For example, Al-Solaylee writes about walking his dog near his affluent condo building in Toronto, only to be stopped and asked for his business card by another resident who assumed (because of his brown skin, he presumes) that he was, professionally, a dog walker. He also mentions the regular occurrence of being stopped at the airport, exchanging knowing glances with the other brown-skinned travellers who have also been pulled aside for a more thorough examination.

These personal anecdotes exemplify two of the less-positive brown experiences that Al-Solaylee focuses on in his book: the expectation of cheap labour, and an increase in racial profiling and Islamophobia.

The book touches on a variety of elements that illustrate some of the bonds that connect the world’s brown population (two billion-plus strong, and growing) including: statistics on the shocking multi-billion dollar skin-lightening industry; tales of migration; stories about the hard work and sacrifices made by parents to create a better life for their children; stereotypes about food preferences; exploitative labour; the economic and political power of the brown community in North America; as well as Canada’s own refugee and immigration system.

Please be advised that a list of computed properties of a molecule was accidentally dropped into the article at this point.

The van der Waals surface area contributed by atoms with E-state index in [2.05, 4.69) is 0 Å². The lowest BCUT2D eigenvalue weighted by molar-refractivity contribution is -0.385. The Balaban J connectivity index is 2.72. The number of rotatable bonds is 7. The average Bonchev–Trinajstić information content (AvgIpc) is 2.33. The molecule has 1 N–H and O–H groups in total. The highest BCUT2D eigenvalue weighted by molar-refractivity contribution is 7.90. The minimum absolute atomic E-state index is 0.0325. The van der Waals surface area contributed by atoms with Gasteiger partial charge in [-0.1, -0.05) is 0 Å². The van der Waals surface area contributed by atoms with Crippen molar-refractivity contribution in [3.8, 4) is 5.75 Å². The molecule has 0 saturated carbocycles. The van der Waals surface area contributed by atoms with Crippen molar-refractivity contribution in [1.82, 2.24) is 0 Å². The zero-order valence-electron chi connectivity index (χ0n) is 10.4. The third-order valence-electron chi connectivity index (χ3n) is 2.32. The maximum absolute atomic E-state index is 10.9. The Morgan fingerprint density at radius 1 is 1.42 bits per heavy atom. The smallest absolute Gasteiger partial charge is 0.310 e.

Al-Solaylee spoke with P&I via Skype while travelling in Hong Kong, fresh off his win of the Shaughnessy Cohen prize, to discuss the crafting of the book, what he learned along the way, and what’s next.

This interview has been edited for length, style, and clarity.

Did you come to any surprising realizations while working on this book?

“One thing that I noticed in almost every country I visited … is that the pursuit of whiteness, the pursuit of lighter skin, is so pervasive among brown communities. The gradation of community among skin tones was prevalent almost everywhere I went.

“That really took me by surprise because in places like Qatar, Sri Lanka and Trinidad, society is almost organized along skin tones. You do better in life if you happen to have a lighter skin tone. People spend billions of dollars—either through skin lightening creams or more invasive surgical procedures like laser peeling and chemical peels—and that really took me by surprise; that people would be so, literally, uncomfortable in the skin they’re in that they’re trying to change it.”